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"FOG-AM Version 3 Review..." Topic

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SK BLitz Inactive Member16 Oct 2017 12:26 a.m. PST

Field of Glory Ancient & Medieval is a popular miniatures set of rules that has been around since 2008. It has gone through one previous revision (Version 2) and, as you read this, the third edition is about to be distributed to thousands of eager gamers around the world.

Veteran and highly successful wargamer Graham Briggs, who was involved in the writing of Version 3, says, "The overall aim was to improve the game by addressing the deficiencies (both in history and gaming) that players both current and past have identified." So what has changed?

We've been using the final draft of Version 3 in our annual ancient/medieval comps this year at our club, MAWS in Manchester. We've found key improvements are quicker and, I have to say, more interesting play, due to a number of factors.

More importance is placed on the Impact Phase, with three dice (four for scythed chariots, two against elephants) being used instead of two, to reflect initial impetus. This results in more hits and a greater chance of base losses, which are now decided before Cohesion Test rolls, rather than after.

Heavy Foot can now move at 4MU instead of 3MU, so long as no enemy are near. Again, this speeds up play, although those ‘dancing pikes' have their manoeuvring abilities reduced and, for example, can no longer turn and move in the same phase.

Some of the other changes include:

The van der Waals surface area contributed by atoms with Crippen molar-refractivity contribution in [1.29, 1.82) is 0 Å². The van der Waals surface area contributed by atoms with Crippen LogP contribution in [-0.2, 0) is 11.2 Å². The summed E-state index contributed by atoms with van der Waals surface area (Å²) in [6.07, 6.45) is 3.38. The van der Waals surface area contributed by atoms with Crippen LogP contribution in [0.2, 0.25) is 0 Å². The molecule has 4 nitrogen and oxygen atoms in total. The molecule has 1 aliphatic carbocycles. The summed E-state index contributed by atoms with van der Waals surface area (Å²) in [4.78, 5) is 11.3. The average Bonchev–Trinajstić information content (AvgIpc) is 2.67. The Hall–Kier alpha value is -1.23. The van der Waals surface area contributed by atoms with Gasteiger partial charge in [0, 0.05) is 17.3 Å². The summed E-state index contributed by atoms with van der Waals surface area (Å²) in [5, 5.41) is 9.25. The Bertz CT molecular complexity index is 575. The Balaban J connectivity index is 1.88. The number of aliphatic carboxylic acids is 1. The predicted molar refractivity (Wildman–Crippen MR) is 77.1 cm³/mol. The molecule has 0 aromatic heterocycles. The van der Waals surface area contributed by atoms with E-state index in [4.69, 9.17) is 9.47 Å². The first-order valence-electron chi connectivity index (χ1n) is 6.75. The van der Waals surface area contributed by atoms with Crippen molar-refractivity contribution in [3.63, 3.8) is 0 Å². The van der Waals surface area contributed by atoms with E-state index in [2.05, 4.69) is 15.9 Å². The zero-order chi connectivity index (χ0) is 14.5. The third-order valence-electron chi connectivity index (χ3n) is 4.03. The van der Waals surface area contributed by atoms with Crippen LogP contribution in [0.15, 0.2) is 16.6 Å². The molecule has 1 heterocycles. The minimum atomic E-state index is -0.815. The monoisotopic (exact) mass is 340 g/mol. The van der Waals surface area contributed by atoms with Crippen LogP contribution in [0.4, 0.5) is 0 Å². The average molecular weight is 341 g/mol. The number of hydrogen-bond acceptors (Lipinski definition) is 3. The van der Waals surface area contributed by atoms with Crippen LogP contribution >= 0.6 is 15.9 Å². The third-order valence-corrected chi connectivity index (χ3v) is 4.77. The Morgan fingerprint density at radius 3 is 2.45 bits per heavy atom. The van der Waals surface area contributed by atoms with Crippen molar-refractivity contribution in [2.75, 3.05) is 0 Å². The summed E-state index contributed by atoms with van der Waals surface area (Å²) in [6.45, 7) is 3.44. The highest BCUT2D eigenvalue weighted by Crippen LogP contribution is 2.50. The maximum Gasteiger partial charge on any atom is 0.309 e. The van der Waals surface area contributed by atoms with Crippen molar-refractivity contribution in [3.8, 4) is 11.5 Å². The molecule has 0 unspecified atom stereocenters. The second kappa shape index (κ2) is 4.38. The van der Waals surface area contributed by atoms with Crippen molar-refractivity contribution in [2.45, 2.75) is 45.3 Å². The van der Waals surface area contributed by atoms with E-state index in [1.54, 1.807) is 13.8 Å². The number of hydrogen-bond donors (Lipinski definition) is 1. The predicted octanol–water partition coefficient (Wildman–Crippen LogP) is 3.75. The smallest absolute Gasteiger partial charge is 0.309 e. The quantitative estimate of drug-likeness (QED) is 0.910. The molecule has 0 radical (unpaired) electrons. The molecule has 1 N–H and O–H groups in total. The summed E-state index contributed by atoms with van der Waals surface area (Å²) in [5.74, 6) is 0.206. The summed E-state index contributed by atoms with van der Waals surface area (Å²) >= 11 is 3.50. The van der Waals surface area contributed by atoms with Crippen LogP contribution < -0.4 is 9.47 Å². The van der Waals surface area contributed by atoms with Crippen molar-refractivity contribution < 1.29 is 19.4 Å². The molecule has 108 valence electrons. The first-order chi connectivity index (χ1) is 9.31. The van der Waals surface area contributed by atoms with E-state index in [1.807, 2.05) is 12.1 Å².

Superior troops now cost more; the authors thinking they were a little too cheap before and their choice a ‘no brainer'. The previously sometimes weak Undrilled Average Impact Foot and Light Spear/Lance Cavalry, in 3 ranks or 2 ranks respectively, now count as Superior (in Impact close combat only) to reflect their fierce initial charges. A single rank of Offensive/Defensive Spears now gets a +1 POA if they have a second rank of battle troops (such as MF archers). This will help make those previously weak mixed formations a little more viable. And there's an interesting new weapons class, Polearms, a Heavy Weapon hybrid, which gets a +1 POA against mounted but only cancels out one level of armour superiority.

However, there are many other enhancements and improvements which would take too long to list in this review. Suffice to say, Version 3 is a major progression and devotees can expect better and more enjoyable games.

New army list books are in preparation, with the first to be released soon (in the meantime, the old lists can easily be adapted) and spreadsheet guru Phil Powell has produced an updated army list calculator, available for download from the FOG-AM Facebook page.